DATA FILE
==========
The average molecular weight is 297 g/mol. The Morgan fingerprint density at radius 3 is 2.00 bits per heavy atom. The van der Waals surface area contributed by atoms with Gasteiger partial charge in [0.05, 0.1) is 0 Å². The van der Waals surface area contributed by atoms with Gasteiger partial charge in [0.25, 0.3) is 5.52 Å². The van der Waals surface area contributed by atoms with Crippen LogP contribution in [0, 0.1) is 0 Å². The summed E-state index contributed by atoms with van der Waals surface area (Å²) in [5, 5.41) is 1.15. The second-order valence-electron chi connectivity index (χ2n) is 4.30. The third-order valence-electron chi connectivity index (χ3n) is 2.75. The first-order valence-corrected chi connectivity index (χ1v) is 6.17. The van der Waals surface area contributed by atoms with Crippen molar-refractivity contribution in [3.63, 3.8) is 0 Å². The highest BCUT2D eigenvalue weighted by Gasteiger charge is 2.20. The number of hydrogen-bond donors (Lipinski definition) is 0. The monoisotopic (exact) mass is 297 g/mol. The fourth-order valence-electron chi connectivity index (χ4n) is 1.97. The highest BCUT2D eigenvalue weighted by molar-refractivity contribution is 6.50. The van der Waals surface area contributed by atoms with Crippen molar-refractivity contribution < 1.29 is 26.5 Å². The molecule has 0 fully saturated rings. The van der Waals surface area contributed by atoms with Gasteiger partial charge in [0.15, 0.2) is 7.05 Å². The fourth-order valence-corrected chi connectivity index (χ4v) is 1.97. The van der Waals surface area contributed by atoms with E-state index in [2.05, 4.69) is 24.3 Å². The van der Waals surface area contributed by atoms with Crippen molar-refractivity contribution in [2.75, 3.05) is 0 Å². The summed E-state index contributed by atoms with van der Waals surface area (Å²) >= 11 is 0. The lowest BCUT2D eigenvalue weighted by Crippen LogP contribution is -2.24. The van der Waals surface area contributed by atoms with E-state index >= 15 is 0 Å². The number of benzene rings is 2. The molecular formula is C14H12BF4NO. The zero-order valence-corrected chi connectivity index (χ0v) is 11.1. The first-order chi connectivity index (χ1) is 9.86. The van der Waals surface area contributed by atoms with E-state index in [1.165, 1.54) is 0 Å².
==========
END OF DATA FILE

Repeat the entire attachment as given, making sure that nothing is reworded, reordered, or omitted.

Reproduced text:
The average molecular weight is 297 g/mol. The Morgan fingerprint density at radius 3 is 2.00 bits per heavy atom. The van der Waals surface area contributed by atoms with Gasteiger partial charge in [0.05, 0.1) is 0 Å². The van der Waals surface area contributed by atoms with Gasteiger partial charge in [0.25, 0.3) is 5.52 Å². The van der Waals surface area contributed by atoms with Crippen LogP contribution in [0, 0.1) is 0 Å². The summed E-state index contributed by atoms with van der Waals surface area (Å²) in [5, 5.41) is 1.15. The second-order valence-electron chi connectivity index (χ2n) is 4.30. The third-order valence-electron chi connectivity index (χ3n) is 2.75. The first-order valence-corrected chi connectivity index (χ1v) is 6.17. The van der Waals surface area contributed by atoms with Crippen molar-refractivity contribution in [3.63, 3.8) is 0 Å². The highest BCUT2D eigenvalue weighted by Gasteiger charge is 2.20. The number of hydrogen-bond donors (Lipinski definition) is 0. The monoisotopic (exact) mass is 297 g/mol. The fourth-order valence-electron chi connectivity index (χ4n) is 1.97. The highest BCUT2D eigenvalue weighted by molar-refractivity contribution is 6.50. The van der Waals surface area contributed by atoms with Crippen molar-refractivity contribution < 1.29 is 26.5 Å². The molecule has 0 fully saturated rings. The van der Waals surface area contributed by atoms with Gasteiger partial charge in [0.15, 0.2) is 7.05 Å². The fourth-order valence-corrected chi connectivity index (χ4v) is 1.97. The van der Waals surface area contributed by atoms with E-state index in [2.05, 4.69) is 24.3 Å². The van der Waals surface area contributed by atoms with Crippen molar-refractivity contribution in [2.75, 3.05) is 0 Å². The summed E-state index contributed by atoms with van der Waals surface area (Å²) >= 11 is 0. The lowest BCUT2D eigenvalue weighted by Crippen LogP contribution is -2.24. The van der Waals surface area contributed by atoms with E-state index >= 15 is 0 Å². The number of benzene rings is 2. The molecular formula is C14H12BF4NO. The zero-order valence-corrected chi connectivity index (χ0v) is 11.1. The first-order chi connectivity index (χ1) is 9.86. The van der Waals surface area contributed by atoms with E-state index in [1.165, 1.54) is 0 Å².